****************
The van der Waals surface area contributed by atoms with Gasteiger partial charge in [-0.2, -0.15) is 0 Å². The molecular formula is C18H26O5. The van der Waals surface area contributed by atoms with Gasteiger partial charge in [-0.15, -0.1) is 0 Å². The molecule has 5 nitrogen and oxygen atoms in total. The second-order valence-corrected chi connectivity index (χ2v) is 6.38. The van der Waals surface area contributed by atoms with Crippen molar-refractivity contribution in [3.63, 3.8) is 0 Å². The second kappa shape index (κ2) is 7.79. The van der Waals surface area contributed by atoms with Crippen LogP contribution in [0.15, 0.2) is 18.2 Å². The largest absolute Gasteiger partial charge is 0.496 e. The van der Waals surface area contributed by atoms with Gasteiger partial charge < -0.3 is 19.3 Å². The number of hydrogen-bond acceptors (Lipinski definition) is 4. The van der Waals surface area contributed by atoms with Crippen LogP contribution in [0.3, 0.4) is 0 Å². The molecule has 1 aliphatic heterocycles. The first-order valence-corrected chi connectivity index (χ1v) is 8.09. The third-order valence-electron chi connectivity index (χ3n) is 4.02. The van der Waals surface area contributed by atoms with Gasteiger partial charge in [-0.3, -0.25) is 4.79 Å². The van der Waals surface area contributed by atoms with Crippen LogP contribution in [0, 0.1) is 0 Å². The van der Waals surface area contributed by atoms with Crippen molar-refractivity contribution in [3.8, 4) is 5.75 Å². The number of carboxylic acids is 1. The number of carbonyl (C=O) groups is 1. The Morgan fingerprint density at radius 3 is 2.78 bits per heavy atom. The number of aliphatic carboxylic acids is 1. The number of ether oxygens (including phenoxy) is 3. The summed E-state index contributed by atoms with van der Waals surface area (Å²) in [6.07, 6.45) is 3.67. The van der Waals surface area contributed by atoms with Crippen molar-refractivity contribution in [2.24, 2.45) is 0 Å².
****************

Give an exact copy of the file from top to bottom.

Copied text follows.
The van der Waals surface area contributed by atoms with Gasteiger partial charge in [-0.2, -0.15) is 0 Å². The molecular formula is C18H26O5. The van der Waals surface area contributed by atoms with Gasteiger partial charge in [-0.15, -0.1) is 0 Å². The molecule has 5 nitrogen and oxygen atoms in total. The second-order valence-corrected chi connectivity index (χ2v) is 6.38. The van der Waals surface area contributed by atoms with Crippen molar-refractivity contribution in [3.63, 3.8) is 0 Å². The second kappa shape index (κ2) is 7.79. The van der Waals surface area contributed by atoms with Crippen LogP contribution in [0.15, 0.2) is 18.2 Å². The largest absolute Gasteiger partial charge is 0.496 e. The van der Waals surface area contributed by atoms with Gasteiger partial charge < -0.3 is 19.3 Å². The number of hydrogen-bond acceptors (Lipinski definition) is 4. The van der Waals surface area contributed by atoms with Crippen LogP contribution in [0.3, 0.4) is 0 Å². The molecule has 1 aliphatic heterocycles. The first-order valence-corrected chi connectivity index (χ1v) is 8.09. The third-order valence-electron chi connectivity index (χ3n) is 4.02. The van der Waals surface area contributed by atoms with Gasteiger partial charge in [-0.3, -0.25) is 4.79 Å². The van der Waals surface area contributed by atoms with Crippen LogP contribution in [0, 0.1) is 0 Å². The van der Waals surface area contributed by atoms with Crippen molar-refractivity contribution in [3.8, 4) is 5.75 Å². The number of carboxylic acids is 1. The number of carbonyl (C=O) groups is 1. The Morgan fingerprint density at radius 3 is 2.78 bits per heavy atom. The number of aliphatic carboxylic acids is 1. The number of ether oxygens (including phenoxy) is 3. The summed E-state index contributed by atoms with van der Waals surface area (Å²) in [6.07, 6.45) is 3.67. The van der Waals surface area contributed by atoms with Crippen molar-refractivity contribution in [2.24, 2.45) is 0 Å².